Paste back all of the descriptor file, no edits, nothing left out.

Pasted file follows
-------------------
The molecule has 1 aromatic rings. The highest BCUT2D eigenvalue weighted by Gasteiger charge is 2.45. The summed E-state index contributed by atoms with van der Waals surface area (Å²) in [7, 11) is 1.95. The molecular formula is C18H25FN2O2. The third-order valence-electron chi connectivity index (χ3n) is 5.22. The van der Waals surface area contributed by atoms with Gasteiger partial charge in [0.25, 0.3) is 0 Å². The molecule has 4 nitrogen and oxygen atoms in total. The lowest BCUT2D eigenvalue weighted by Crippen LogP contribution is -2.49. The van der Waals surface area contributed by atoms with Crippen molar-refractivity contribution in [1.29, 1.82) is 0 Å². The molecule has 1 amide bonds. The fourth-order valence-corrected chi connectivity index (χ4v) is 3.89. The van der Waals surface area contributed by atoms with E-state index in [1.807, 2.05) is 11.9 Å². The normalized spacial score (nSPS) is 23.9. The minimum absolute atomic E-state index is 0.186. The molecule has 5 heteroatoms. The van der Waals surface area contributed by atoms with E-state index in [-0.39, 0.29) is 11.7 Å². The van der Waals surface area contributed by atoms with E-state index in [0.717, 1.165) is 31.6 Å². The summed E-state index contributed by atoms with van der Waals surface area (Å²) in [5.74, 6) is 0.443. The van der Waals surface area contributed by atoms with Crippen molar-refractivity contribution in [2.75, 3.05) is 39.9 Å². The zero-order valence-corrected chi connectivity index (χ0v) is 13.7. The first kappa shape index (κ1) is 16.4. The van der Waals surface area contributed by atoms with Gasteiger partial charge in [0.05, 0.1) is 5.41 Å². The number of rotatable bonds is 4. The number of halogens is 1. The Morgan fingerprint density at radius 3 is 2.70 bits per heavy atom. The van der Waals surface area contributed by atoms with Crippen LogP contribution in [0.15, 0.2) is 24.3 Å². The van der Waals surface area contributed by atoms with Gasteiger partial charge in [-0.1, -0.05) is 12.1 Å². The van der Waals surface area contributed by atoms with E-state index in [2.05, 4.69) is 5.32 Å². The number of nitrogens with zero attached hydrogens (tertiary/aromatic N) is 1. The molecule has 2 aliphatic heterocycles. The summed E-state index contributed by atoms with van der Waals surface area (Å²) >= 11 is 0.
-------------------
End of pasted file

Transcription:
The molecule has 1 aromatic rings. The highest BCUT2D eigenvalue weighted by Gasteiger charge is 2.45. The summed E-state index contributed by atoms with van der Waals surface area (Å²) in [7, 11) is 1.95. The molecular formula is C18H25FN2O2. The third-order valence-electron chi connectivity index (χ3n) is 5.22. The van der Waals surface area contributed by atoms with Gasteiger partial charge in [0.25, 0.3) is 0 Å². The molecule has 4 nitrogen and oxygen atoms in total. The lowest BCUT2D eigenvalue weighted by Crippen LogP contribution is -2.49. The van der Waals surface area contributed by atoms with Crippen molar-refractivity contribution in [1.29, 1.82) is 0 Å². The molecule has 1 amide bonds. The fourth-order valence-corrected chi connectivity index (χ4v) is 3.89. The van der Waals surface area contributed by atoms with E-state index in [1.807, 2.05) is 11.9 Å². The normalized spacial score (nSPS) is 23.9. The minimum absolute atomic E-state index is 0.186. The molecule has 5 heteroatoms. The van der Waals surface area contributed by atoms with E-state index in [-0.39, 0.29) is 11.7 Å². The van der Waals surface area contributed by atoms with E-state index in [0.717, 1.165) is 31.6 Å². The summed E-state index contributed by atoms with van der Waals surface area (Å²) in [5.74, 6) is 0.443. The van der Waals surface area contributed by atoms with Crippen molar-refractivity contribution in [2.75, 3.05) is 39.9 Å². The zero-order valence-corrected chi connectivity index (χ0v) is 13.7. The first kappa shape index (κ1) is 16.4. The van der Waals surface area contributed by atoms with Gasteiger partial charge in [0.05, 0.1) is 5.41 Å². The number of rotatable bonds is 4. The number of halogens is 1. The Morgan fingerprint density at radius 3 is 2.70 bits per heavy atom. The van der Waals surface area contributed by atoms with Crippen LogP contribution in [0.15, 0.2) is 24.3 Å². The van der Waals surface area contributed by atoms with Gasteiger partial charge in [-0.1, -0.05) is 12.1 Å². The van der Waals surface area contributed by atoms with E-state index in [2.05, 4.69) is 5.32 Å². The number of nitrogens with zero attached hydrogens (tertiary/aromatic N) is 1. The molecule has 2 aliphatic heterocycles. The summed E-state index contributed by atoms with van der Waals surface area (Å²) >= 11 is 0.